While the back may have kept me off the hills for a few weeks there has still been a lot of time to play with gear and to ponder great thoughts!
On thing that has caught my attention this year has been the esbit tablet which is beginning to seem to be a fuel source that is worth considering. Esbits are solid fuel tablets that are rectangular shaped and about a couple of centimetres long. This is a fuel that I’ve long associated with the military. Being solid these tablets are long lasting, portable without danger of spillage and effective enough for a basic meal. In the past I’ve always seen this fuel source as one that will heat food and water to a safety point if one that falls short of a full ‘rolling boil’. Some people like them but I’ve never really seen any advantage over meths. The new, small, meths stoves are my preferred fuel of choice, especially when trekking alone or taking part in shorter trips. Canisters, of course, have great convenience for the long distance walker and they are both versatile and effective. Canisters are not very environmentally friendly though. Thoughtful and considerate disposal of spent canisters is something of a nightmare. Still, there are times when they are useful. I used one on this year’s walk across Scotland â€” mainly because I already had some full canisters at home. My favourite stove is the Bushbuddy wood burner but you do need the weather for it. The last time I used it on a long walk was in a sunny climate (and with a small alcohol stove as a backup).
On this year’s Challenge younger hikers â€” followers of lightweight principles â€” were far more prominent than in previous years. Many of these folks instinctively network through blogs and other social media (Twitter being the best place to find them). These guys and girls take their kit seriously and they seem to spend a lot of their income on it â€” I guess young famlies haven’t impinged that much yet. This group will almost certainly not be using canisters. Meths/alcohol is very much to the fore. But esbit tablets are there too.
I first began to think again about esbits a couple of years ago when wild camping with Colin Ibbotson in Snbowdonia. We set up camp and both got on with heating our food. I was using a pretty fast alcohol stove (the Whitebox I think) and Colin was using his own design and manufactured esbit stove, the design of which is featured in the Colin Ibbotson pages elsewhere on this blog. Colin’s food was ready before mine. We were both using small titanium kettles but Colin’s food was hot to a boil, not what I’d expected. Bob Cartwright is the only other person who’s regularly gone on to me about Esbits, but then Bob is a stove fanatic and gets excited about things in the way that only Weird Darren can! Colin’s system clearly delivered results.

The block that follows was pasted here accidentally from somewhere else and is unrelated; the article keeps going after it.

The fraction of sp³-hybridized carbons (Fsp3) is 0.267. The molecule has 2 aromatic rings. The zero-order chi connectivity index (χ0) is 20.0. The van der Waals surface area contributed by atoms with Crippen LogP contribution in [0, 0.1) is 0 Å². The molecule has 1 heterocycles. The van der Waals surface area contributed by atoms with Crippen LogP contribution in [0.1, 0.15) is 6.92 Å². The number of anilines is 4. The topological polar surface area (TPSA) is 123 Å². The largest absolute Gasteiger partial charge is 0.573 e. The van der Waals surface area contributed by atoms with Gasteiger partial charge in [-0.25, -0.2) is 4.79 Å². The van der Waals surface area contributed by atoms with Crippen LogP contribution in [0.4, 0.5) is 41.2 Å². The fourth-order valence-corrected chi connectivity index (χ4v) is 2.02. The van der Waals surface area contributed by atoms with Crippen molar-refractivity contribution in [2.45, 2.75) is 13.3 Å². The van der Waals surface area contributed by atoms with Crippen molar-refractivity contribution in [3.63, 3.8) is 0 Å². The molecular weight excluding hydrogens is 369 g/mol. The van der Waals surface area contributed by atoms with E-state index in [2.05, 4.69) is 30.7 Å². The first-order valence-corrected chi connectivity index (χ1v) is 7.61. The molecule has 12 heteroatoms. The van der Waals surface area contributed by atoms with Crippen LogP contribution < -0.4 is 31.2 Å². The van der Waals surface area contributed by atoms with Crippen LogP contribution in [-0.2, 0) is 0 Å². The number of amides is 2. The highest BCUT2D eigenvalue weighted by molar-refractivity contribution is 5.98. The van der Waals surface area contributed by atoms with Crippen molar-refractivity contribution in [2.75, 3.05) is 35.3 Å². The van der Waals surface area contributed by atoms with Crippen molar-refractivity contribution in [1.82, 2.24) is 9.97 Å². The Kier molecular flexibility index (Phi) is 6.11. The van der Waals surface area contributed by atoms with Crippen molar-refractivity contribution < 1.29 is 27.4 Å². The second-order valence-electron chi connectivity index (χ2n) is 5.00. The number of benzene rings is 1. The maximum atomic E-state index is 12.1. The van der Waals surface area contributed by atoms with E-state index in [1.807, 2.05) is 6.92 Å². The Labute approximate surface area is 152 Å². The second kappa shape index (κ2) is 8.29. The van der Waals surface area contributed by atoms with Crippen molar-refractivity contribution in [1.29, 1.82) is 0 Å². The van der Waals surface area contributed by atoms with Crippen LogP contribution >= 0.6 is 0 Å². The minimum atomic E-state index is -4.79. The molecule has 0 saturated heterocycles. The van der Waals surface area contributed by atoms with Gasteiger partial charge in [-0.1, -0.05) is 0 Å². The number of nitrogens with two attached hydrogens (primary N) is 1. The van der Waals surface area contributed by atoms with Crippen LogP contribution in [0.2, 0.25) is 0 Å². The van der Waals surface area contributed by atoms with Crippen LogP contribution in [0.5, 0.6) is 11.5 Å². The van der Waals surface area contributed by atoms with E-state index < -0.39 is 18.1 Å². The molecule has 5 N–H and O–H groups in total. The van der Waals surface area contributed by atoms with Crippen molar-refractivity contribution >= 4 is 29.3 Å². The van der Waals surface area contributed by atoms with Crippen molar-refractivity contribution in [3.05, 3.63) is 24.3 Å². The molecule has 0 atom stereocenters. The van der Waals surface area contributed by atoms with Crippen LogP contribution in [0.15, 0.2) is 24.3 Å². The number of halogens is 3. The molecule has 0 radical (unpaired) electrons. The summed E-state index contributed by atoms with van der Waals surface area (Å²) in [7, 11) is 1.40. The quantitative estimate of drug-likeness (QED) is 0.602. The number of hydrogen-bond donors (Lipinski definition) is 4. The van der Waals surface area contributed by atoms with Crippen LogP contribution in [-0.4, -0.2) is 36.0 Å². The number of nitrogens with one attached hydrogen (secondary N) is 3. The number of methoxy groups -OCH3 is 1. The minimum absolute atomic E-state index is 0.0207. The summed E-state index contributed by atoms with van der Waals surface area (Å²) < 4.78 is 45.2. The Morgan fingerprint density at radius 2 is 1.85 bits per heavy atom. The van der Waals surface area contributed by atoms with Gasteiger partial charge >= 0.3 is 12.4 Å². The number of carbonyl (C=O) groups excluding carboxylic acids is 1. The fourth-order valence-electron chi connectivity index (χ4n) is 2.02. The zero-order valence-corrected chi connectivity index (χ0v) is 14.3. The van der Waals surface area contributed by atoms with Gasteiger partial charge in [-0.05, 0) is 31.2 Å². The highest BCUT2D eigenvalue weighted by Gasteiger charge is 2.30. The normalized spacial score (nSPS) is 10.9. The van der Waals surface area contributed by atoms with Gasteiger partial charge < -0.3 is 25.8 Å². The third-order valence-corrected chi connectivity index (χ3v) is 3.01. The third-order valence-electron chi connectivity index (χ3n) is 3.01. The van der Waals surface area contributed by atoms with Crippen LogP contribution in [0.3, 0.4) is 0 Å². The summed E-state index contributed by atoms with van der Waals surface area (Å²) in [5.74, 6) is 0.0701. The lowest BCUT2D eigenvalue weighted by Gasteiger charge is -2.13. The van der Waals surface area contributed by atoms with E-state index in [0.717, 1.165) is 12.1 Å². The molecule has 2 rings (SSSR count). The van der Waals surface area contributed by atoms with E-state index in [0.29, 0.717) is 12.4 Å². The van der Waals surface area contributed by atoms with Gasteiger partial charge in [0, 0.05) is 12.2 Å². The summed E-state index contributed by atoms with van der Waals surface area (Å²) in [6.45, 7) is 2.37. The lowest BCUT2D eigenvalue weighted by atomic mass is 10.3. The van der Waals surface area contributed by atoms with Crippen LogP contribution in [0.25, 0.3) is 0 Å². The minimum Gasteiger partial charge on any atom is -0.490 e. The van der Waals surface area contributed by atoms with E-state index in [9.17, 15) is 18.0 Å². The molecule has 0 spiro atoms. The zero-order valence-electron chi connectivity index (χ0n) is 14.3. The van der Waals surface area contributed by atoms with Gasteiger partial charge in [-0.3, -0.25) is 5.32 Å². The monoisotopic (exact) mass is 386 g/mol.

On this year’s Challenge I kept coming across the Caldera Cone system from Trail Designs. I’ve been aware of this for a while, of course, and Chris Townsend reckons it to be the best meths system he’s used (which is good enough for me).
At Coylumbridge I met up with Steve Horner who was using a Caldera Cone with an esbit stove. Interesting. Later on in the trip I was chatting about stoves to Rob Slade who was also using a Caldera but with meths, but he’d been thinking about the benefits as esbit.
When I returned home I ordered a Caldera Cone, custom designed by Trail Designs to take my Mountain Laurel Designs titanium pot. The Cone system is both very effective and ridiculously cheap, even when ordering from abroad. The concept is very simply. The ‘cone’ is a piece of aluminium (I think) that is engineered so that it can be put together as piece of kit that is both a wind shield and a pot support. You order your cone to fit your pot â€” Trail Designs are able to supply cones shaped to fit almost all popular pots. The pot slips into the top of the cone and is suspended at exactly the optimum height to get the most out of your stove.
The Cone comes with a very light, beer-can-type stove. Indeed, what you get through the post is a complete system that includes a lightweight measuring ‘thimble’ and a convenient small plastic bottle which allows you to easily add the correct amount of fuel without spillage. You can use the cone with other small stoves â€” Trail Designs themselves are making a lot at the moment of the Evernote alcohol stove that Bob is selling. But the basic stove that arrives with the cone is pretty effective and efficient. The cone provides brilliant wind protection and together with the optimum height arrangement for the pot really does give you a lot of power for the least fuel. I’ve been very impressed with it.